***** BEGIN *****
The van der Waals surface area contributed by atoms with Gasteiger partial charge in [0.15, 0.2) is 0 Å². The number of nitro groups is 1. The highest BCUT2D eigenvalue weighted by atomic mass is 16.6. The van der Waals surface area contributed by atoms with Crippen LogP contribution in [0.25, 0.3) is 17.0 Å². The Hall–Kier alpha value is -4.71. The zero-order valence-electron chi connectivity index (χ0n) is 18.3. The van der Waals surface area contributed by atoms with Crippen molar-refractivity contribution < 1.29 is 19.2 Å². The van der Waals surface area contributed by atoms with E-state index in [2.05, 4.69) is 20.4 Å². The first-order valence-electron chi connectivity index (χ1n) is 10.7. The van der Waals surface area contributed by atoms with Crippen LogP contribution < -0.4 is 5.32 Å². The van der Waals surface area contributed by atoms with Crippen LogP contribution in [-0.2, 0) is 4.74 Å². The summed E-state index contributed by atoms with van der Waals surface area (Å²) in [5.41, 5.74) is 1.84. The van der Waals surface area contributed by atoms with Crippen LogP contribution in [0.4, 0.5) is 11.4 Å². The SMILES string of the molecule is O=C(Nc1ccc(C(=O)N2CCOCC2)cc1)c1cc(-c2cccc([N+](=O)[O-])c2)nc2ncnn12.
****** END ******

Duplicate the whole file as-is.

The van der Waals surface area contributed by atoms with Gasteiger partial charge in [0.15, 0.2) is 0 Å². The number of nitro groups is 1. The highest BCUT2D eigenvalue weighted by atomic mass is 16.6. The van der Waals surface area contributed by atoms with Crippen LogP contribution in [0.25, 0.3) is 17.0 Å². The Hall–Kier alpha value is -4.71. The zero-order valence-electron chi connectivity index (χ0n) is 18.3. The van der Waals surface area contributed by atoms with Crippen molar-refractivity contribution < 1.29 is 19.2 Å². The van der Waals surface area contributed by atoms with E-state index in [2.05, 4.69) is 20.4 Å². The first-order valence-electron chi connectivity index (χ1n) is 10.7. The van der Waals surface area contributed by atoms with Crippen LogP contribution < -0.4 is 5.32 Å². The van der Waals surface area contributed by atoms with Crippen LogP contribution in [-0.2, 0) is 4.74 Å². The summed E-state index contributed by atoms with van der Waals surface area (Å²) in [5.41, 5.74) is 1.84. The van der Waals surface area contributed by atoms with Crippen LogP contribution in [0.4, 0.5) is 11.4 Å². The SMILES string of the molecule is O=C(Nc1ccc(C(=O)N2CCOCC2)cc1)c1cc(-c2cccc([N+](=O)[O-])c2)nc2ncnn12.